CS107 - Lab 10
Programming a Graphical Design Tool

Due Wednesday 04/28


This assignment provides an opportunity to work with computer graphics by programming a simple user interface that interacts with a user who is an apprentice graphical designer.   It also provides a richer example of how functions can be used to divide a rather large programming problem into a series of smaller ones.  The readings and exercises for this assignment are taken from section 7.8 of your text.

Part 1 - Introduction to Graphics Programming

C++ provides several useful functions that allow programs to draw graphical images on the screen, as well as capture information from user mouse clicks.  For the purpose of graphics programming, the screen is viewed as a rectangular array of "pixels" or picture elements.  Typically, a screen will be 500x300 pixels in size - that is 500 pixels wide (in the x direction) and 300 pixels tall (in the y direction).  Each pixel on the screen has a unique x-y location, designated (x, y).  For a 500x300 screen, the upper left-hand corner is at (0, 0) and the lower right-hand corneer is at (499, 299).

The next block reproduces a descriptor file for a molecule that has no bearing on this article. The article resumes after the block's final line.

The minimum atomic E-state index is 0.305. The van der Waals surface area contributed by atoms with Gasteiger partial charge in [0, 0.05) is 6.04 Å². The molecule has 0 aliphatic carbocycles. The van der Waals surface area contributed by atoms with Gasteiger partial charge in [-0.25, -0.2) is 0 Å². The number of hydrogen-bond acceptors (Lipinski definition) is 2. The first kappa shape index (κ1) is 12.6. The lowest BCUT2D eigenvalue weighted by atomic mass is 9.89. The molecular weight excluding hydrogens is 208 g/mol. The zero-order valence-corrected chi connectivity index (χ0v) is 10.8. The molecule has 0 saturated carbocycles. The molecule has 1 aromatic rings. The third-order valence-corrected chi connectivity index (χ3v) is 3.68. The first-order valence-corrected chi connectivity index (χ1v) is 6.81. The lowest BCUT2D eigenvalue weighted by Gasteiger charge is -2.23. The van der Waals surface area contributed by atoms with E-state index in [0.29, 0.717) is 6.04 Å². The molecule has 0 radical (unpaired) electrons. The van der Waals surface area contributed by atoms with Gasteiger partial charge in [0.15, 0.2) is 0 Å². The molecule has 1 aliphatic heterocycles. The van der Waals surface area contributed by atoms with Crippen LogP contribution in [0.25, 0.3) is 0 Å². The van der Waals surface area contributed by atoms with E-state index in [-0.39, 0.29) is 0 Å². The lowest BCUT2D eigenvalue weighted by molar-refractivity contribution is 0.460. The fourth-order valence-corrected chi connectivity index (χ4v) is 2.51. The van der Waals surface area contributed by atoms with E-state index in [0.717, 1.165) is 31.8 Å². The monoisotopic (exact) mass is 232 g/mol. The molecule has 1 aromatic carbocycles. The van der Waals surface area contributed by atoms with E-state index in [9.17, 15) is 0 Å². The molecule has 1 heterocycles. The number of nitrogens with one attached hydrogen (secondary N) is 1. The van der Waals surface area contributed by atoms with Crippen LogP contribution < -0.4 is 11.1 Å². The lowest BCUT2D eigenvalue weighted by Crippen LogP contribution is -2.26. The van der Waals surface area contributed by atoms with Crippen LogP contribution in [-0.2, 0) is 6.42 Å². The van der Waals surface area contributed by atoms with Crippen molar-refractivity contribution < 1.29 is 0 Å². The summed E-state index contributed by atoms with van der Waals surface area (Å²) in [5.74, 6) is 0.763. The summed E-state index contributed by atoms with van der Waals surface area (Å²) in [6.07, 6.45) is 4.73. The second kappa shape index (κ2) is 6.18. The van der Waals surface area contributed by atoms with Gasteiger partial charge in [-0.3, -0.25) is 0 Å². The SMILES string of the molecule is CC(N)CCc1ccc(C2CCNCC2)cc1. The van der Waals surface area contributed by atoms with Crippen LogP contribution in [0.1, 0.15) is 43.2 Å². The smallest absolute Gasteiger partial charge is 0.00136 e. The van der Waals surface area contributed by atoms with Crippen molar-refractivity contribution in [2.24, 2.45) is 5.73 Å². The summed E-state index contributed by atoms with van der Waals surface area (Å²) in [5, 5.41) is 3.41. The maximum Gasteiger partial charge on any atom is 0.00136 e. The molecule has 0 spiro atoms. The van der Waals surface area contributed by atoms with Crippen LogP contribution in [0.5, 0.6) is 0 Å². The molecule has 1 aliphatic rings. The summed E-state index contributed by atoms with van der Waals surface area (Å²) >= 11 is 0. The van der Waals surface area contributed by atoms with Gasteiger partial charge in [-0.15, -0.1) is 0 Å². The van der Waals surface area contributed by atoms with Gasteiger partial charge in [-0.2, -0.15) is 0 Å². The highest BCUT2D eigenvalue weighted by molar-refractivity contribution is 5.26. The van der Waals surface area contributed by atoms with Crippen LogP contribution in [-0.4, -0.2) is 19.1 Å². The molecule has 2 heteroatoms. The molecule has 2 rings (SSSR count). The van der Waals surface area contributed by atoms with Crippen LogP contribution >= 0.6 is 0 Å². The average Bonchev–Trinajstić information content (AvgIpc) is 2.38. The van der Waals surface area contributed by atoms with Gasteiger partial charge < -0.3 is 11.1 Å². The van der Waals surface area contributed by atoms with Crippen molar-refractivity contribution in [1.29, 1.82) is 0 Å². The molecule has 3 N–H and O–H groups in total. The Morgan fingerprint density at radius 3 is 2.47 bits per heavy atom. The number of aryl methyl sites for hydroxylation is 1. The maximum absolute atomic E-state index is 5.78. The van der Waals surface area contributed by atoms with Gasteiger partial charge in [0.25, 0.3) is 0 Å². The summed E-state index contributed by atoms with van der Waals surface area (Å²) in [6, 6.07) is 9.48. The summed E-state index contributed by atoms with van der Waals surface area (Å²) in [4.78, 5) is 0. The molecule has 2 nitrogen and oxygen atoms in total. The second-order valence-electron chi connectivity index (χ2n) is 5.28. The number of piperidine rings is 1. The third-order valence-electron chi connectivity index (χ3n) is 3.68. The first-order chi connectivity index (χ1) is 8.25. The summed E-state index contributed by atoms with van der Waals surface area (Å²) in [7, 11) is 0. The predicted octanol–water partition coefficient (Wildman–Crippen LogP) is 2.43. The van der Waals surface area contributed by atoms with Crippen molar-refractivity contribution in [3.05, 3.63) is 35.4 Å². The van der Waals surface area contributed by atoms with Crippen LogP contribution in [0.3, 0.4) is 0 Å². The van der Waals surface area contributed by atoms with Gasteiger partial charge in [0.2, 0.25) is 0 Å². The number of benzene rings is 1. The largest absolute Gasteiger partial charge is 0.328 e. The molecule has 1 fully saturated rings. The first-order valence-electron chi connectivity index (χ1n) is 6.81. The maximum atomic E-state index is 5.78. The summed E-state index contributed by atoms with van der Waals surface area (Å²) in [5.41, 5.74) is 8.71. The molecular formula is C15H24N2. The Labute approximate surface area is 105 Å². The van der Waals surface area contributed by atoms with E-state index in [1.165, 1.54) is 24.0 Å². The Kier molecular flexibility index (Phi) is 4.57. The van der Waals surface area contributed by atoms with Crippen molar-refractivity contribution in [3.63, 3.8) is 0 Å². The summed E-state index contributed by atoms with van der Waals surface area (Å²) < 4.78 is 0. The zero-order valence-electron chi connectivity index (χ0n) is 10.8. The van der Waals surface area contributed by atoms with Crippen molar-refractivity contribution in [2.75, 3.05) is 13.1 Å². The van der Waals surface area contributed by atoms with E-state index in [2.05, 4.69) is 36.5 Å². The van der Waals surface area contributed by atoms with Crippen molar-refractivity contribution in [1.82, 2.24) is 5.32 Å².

The following functions are available for working with graphics in a C++ program:
clearscreen(0);            // clears the graphics screen

setcolor(x); // sets the drawing color to black (x=1) or white(x=0)
moveto(x, y); // moves the cursor to pixel (x, y) on the screen
lineto(x, y); // draws a line from the current cursor location to (x, y)
rectangle(x1, y1, x2, y2); // draws a rectangle with upper left corner at (x1, y1)
//and lower right corner at (x2, y2)
circle(x, y, r); // draws a circle centered at (x, y) and radius r pixels.
writedraw(text, x, y); // displays the message "text" beginning at location (x, y)
getmouse(x, y); // variables x and y get the (x, y) position of a mouse click
Drag a copy of the Invitation folder from the csci107 server to the desktop, and then close the csci107 folder.  Double-clock the icon Invitation (OSX) that is inside the folder Invitation on your desktop and activate the familiar orange menu.  The button C++ Compiler is used for this assignment.  When you select it, Open the file GRAPHIC5.CPP in the Desktop -> Invitation -> Examples directory, and then select Compile in the Compiler menu.  The following result should appear on your screen.